24. If you say that the Self is also a means to happiness like food and drink, then we ask: who is it that enjoys happiness ? One and the same thing cannot be both the subject and the object of enjoyment.
25. Love for the means to happiness is partial love, but the love for the Self is infinite. The love for the means passes from one object to another, but the love for the Self is steadfast.
26. Love for an object of happiness always passes from one to another; (they are objects that can be accepted or rejected); but the Self cannot be treated like that; so how can love of Self change ?
27. (Doubt): Even though it cannot be accepted or rejected the Self may be regarded as an object of indifference, like a piece of straw. (Reply): No, because it is the very Self of the person who is to regard it with indifference.
28. (Doubt): People begin to hate the Self when they are overpowered by disease or anger and wish to die. (Reply): This is not so.
29. When they desire to do away with the body it is an object for rejection, not their Self. The Self is the subject that desires the end of the body and it feels no hatred for itself. What harm is there if they hate the body, an object ?
30. All objects are desired for the sake of the Self and hence of all the objects that are loved the Self is dearest. A man's son is dearer to him than his son's friends.
31. 'May I never perish, may I ever exist' is the desire seen in all. So love for the Self is quite evident.
32. Though the Self as the object of the highest love is taught by the scriptures and proved both by reasoning and experience, there are some who hold that the Self is merely secondary to son, wife etc., as an object of love.
33. To support this they quote the Shruti: 'The son indeed is the Self', which shows the superiority of the son. This has been clearly spoken of in the Upanishad.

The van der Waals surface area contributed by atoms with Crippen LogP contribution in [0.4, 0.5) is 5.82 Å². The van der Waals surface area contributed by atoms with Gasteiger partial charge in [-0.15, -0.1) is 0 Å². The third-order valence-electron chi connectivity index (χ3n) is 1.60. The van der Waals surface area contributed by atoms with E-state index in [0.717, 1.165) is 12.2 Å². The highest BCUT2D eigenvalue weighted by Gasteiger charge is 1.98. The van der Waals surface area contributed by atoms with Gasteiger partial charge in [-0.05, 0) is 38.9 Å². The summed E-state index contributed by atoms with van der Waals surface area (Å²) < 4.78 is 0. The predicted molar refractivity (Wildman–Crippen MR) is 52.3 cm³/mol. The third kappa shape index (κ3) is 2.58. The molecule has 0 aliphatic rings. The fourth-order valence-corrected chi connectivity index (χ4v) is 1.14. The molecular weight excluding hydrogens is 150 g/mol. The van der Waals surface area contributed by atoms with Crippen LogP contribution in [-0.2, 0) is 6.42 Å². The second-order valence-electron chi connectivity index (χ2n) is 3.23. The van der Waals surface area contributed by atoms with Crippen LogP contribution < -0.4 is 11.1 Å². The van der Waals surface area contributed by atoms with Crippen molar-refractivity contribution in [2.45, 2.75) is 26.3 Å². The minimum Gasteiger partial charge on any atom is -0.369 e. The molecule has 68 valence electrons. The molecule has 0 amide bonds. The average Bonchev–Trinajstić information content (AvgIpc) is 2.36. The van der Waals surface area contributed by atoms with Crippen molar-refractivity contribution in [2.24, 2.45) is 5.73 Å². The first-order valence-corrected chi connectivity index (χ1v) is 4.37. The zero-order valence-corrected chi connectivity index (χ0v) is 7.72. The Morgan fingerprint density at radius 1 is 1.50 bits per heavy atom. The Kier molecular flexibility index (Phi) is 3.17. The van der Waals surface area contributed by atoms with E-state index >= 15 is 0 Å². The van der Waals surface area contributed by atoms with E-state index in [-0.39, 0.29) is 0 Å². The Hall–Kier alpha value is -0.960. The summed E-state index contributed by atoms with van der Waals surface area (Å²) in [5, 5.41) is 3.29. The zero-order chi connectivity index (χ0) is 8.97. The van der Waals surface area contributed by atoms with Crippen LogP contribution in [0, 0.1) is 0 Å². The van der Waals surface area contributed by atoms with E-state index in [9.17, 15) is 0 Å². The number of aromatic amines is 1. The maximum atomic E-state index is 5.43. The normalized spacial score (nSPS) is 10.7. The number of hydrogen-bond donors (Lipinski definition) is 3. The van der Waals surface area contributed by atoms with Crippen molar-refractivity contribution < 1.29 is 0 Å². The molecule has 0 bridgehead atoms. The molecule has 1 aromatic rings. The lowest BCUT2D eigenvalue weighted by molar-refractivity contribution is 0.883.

34. 'The (father's) Self, born in the form of the son, becomes his substitute for the performance of meritorious deeds. The Self of the father, having fulfilled its purpose (by begetting a son) and having reached old age, departs'.
35. A verse in the Brihadaranyaka Upanishad says that in spite of the existence of the Self a man who has no son does not go to heaven. So the thinkers said that a son who is well trained in the Vedas helps his father to attain heaven.
36. The joys of this world can be attained through the son and not by other things. The dying father therefore should instruct his son the Vedic truth, "You are Brahman".
37. These Vedic verses are quoted to prove the importance of son, wife and so forth (and one's own Self as secondary). Ordinary people too admit the greater importance of a son.
38. A father labours hard to acquire wealth for the maintenance of his sons and others after his death. Hence the son is superior to the Self.
39. All right, but these texts do not prove the Self to be less important. It is to be remembered that the word 'Self' is used in three senses, figurative, illusory and fundamental.
40. In the expression 'Devadatta is a lion', the identification is figurative, for the difference between the two is evident. Similar is the case of the son and others as the Self.
41. Difference exists between the five sheaths and the Witness, though it is not evident and so the sheaths are illusory, like the thief seen in the stump of a tree.
42. The witness-consciousness is without a second and therefore in it there neither appears nor is any difference. As it is the innermost essence it is accepted that the word 'Self' in its fundamental sense refers to the Witness itself.
43. As the word 'Self' has these three meanings in daily use the suitable one becomes primary, the other two becoming merely secondary.
44. In the case of a dying man, giving charge of the family property and tradition to his son, the figurative meaning of 'Self' fits in, not the primary or the illusory meaning.
45. In the sentence 'the reciter is the fire' the term 'reciter' cannot actually refer to fire, for the latter is incapable of reciting, but must mean a Brahmachari who is able to do so.
46. In such expressions as 'I am thin and I must get fatter', the body should be taken as the Self. For the sake of one's own growing fat nobody engages his son in eating.
47. In such expressions as 'I shall attain heaven by austerities' the doer (the intellect-sheath) should be regarded as the Self. So ignoring the physical enjoyment people practise severe austerities.